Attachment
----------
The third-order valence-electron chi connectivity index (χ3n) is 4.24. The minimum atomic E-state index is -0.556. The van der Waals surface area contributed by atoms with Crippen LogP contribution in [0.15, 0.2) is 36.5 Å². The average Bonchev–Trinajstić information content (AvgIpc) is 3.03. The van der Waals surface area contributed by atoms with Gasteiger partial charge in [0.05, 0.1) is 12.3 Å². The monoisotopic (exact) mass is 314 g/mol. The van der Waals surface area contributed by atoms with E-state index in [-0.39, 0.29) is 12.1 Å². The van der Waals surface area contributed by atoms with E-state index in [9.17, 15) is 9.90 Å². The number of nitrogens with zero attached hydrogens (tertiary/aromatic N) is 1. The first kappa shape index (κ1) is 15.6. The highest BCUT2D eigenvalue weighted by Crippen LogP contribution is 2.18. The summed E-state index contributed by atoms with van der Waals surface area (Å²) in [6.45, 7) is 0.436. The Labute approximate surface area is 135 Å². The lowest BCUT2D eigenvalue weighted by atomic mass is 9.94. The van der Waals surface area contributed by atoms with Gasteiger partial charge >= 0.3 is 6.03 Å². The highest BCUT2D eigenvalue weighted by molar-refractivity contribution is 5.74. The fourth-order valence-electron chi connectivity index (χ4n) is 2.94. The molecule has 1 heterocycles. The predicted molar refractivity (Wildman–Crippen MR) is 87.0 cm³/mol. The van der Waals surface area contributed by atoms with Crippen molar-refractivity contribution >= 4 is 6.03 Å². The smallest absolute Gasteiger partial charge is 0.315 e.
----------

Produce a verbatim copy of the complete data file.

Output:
The third-order valence-electron chi connectivity index (χ3n) is 4.24. The minimum atomic E-state index is -0.556. The van der Waals surface area contributed by atoms with Crippen LogP contribution in [0.15, 0.2) is 36.5 Å². The average Bonchev–Trinajstić information content (AvgIpc) is 3.03. The van der Waals surface area contributed by atoms with Gasteiger partial charge in [0.05, 0.1) is 12.3 Å². The monoisotopic (exact) mass is 314 g/mol. The van der Waals surface area contributed by atoms with E-state index in [-0.39, 0.29) is 12.1 Å². The van der Waals surface area contributed by atoms with E-state index in [9.17, 15) is 9.90 Å². The number of nitrogens with zero attached hydrogens (tertiary/aromatic N) is 1. The first kappa shape index (κ1) is 15.6. The highest BCUT2D eigenvalue weighted by Crippen LogP contribution is 2.18. The summed E-state index contributed by atoms with van der Waals surface area (Å²) in [6.45, 7) is 0.436. The Labute approximate surface area is 135 Å². The lowest BCUT2D eigenvalue weighted by atomic mass is 9.94. The van der Waals surface area contributed by atoms with Gasteiger partial charge >= 0.3 is 6.03 Å². The highest BCUT2D eigenvalue weighted by molar-refractivity contribution is 5.74. The fourth-order valence-electron chi connectivity index (χ4n) is 2.94. The molecule has 1 heterocycles. The predicted molar refractivity (Wildman–Crippen MR) is 87.0 cm³/mol. The van der Waals surface area contributed by atoms with Crippen molar-refractivity contribution >= 4 is 6.03 Å². The smallest absolute Gasteiger partial charge is 0.315 e.